As I mentioned last week, several of my photos have been selected as a Photo of the Day for Light and Composition Magazine. See the latest photo, “Goldstripe Maroon Clownfish and Anemone” featured on Saturday, May 7, 2011.
This photo was featured just last week on May 2, 2011, here in the PhotoBlog. “Goldstripe Maroon Clownfish and Anemone” is also now entered as a contestant for Photo of the Month for May 2011. You may vote for it by visiting the link below and ‘liking’ through Facebook, ‘retweeting’ through Twitter, ‘liking’ on StumbleUpon or by making a comment.
One of the best examples of a symbiotic relationship is that of a clownfish and an anemone. Also known as ‘anemonefish’, this particular variety, ‘percula’ (amphiprion percula) was made extremely popular after the Disney movie, Finding Nemo, and I would venture to say is a staple at most public aquariums. Clownfish are the only fish that are immune to the stinging tentacles of anemones thanks to a protective mucus on their scales. They are also very territorial and therefore help to protect the anemone from fish that would eat the anemone. In return, the clownish eats the algae and “leftovers” that the anemone is unable to eat providing a convenient source of food. This clownfish and anemone were photographed at the Florida Aquarium in Tampa, FL.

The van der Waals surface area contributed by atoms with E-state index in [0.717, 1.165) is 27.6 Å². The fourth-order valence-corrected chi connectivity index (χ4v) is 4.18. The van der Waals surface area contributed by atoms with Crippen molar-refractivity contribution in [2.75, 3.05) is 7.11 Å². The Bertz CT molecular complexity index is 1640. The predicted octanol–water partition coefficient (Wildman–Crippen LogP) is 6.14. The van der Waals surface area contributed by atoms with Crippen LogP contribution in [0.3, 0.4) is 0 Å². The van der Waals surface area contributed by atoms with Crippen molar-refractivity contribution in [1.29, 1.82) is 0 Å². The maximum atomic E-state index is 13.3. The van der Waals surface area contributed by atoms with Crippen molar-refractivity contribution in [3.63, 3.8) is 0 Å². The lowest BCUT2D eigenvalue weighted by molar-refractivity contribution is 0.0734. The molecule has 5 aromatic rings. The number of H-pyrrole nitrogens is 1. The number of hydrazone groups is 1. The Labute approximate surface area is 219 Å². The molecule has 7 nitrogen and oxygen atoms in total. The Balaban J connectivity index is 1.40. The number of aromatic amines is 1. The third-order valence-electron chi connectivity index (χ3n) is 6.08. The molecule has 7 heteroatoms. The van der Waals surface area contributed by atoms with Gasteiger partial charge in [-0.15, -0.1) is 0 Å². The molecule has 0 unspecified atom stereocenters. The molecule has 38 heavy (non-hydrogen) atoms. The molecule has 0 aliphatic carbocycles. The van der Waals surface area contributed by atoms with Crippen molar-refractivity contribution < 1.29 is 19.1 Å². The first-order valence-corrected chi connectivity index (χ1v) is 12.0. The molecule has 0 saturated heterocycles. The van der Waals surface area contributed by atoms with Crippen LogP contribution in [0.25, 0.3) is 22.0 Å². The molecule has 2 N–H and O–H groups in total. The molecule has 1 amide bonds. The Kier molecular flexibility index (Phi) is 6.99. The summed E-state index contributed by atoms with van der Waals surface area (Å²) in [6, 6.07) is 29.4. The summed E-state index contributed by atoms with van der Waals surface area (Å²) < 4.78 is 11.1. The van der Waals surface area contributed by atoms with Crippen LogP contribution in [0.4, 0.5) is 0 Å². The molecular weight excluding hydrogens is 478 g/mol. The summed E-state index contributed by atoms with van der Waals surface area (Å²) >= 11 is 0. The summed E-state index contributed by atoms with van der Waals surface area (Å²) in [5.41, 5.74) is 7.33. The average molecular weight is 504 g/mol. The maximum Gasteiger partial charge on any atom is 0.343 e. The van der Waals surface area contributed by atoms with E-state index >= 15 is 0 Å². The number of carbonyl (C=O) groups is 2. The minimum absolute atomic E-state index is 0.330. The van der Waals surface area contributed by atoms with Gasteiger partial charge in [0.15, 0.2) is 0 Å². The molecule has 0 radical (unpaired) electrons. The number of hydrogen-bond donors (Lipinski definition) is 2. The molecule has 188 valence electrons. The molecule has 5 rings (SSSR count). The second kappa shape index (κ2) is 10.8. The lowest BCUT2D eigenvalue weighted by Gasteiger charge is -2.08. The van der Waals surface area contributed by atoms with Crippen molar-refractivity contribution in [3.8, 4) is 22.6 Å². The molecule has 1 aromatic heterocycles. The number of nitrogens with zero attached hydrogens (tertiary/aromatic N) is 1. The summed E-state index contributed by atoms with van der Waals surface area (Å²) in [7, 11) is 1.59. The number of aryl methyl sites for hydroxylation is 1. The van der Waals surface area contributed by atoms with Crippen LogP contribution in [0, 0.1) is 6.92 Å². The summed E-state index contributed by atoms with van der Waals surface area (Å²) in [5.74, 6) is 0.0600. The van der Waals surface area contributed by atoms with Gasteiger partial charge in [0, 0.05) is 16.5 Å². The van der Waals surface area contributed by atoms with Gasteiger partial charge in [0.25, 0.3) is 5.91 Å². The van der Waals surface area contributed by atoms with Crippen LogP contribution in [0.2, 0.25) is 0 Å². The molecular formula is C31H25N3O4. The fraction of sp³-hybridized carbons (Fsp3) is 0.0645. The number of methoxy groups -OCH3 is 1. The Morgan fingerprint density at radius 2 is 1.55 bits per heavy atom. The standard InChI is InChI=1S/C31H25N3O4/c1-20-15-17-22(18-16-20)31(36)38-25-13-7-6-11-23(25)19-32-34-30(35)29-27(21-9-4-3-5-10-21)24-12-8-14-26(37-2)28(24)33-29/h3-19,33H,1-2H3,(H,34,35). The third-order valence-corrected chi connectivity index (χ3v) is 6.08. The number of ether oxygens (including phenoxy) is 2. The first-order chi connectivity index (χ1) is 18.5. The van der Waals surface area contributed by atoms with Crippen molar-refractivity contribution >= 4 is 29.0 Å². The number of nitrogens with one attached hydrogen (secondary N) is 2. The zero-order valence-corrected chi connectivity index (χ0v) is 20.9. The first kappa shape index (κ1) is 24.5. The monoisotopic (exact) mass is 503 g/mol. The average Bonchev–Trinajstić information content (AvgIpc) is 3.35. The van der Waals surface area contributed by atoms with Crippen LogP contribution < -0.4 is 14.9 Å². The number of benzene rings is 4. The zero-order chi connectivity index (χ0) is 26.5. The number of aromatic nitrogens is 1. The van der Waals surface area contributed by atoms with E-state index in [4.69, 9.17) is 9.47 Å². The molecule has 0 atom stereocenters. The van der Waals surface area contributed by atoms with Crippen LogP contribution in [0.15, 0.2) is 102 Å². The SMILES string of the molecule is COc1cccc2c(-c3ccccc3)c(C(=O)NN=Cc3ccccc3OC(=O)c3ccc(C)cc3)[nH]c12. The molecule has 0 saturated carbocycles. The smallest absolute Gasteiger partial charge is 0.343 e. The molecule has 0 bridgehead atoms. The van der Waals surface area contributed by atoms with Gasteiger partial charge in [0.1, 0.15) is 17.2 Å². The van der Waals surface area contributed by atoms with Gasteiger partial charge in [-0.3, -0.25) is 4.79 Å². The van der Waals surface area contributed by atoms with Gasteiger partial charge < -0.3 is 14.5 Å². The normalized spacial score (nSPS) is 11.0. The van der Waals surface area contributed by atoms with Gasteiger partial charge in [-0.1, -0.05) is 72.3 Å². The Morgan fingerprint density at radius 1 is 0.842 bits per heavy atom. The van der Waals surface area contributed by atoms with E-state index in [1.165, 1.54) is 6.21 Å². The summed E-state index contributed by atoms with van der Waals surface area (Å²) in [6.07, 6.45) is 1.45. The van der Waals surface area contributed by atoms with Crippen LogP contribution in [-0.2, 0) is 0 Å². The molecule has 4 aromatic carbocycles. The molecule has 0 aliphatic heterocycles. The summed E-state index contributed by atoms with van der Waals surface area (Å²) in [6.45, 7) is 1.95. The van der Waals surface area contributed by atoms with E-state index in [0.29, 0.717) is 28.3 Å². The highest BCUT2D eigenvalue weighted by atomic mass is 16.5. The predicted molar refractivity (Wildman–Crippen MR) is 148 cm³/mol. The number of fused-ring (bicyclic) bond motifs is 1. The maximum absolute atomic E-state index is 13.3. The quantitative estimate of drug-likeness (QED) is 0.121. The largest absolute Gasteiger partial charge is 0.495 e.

Although the Atlantic Bottlenose Dolphin is one of the most common of the dolphin species, it’s always fun to see one. Last weekend on outing into the Gulf with my family, we had the good fortune to see a pod of several dolphin near our boat. After stopping for a few minutes to get a better look at them as they were feeding, I realized that it was the first time I had actually heard a dolphin. Because I usually see dolphin from the shore, the soundtrack is usually a seagull or two and the sound of the waves hitting beach in the background. On this afternoon, as each dolphin in the group surfaced there was the unmistakable sound of them breathing through their blowholes making it a real treat. This photo was taken about 15 miles off shore of Clearwater Beach, FL.
On a recent trip to the Florida Aquarium in Tampa, FL, this Porcupinefish seemed to be posing for pictures. It came right up to the glass and at one point was pushing it’s nose up against the glass gently as if it wanted a better look at me. Porcupinefish can expand to twice their size vertically by taking in water or air and becoming nearly round with their spines radiating outwards. Native to Florida, the Porcupinefish can reach lengths of up to 36 inches long in the wild. This Porcupinefish was photographed in the Coral Reef exhibit, which is modeled after coral formations in the Dry Tortugas off the Florida Keys. With their friendly faces and large round eyes, it’s hard not to find them entertaining to watch.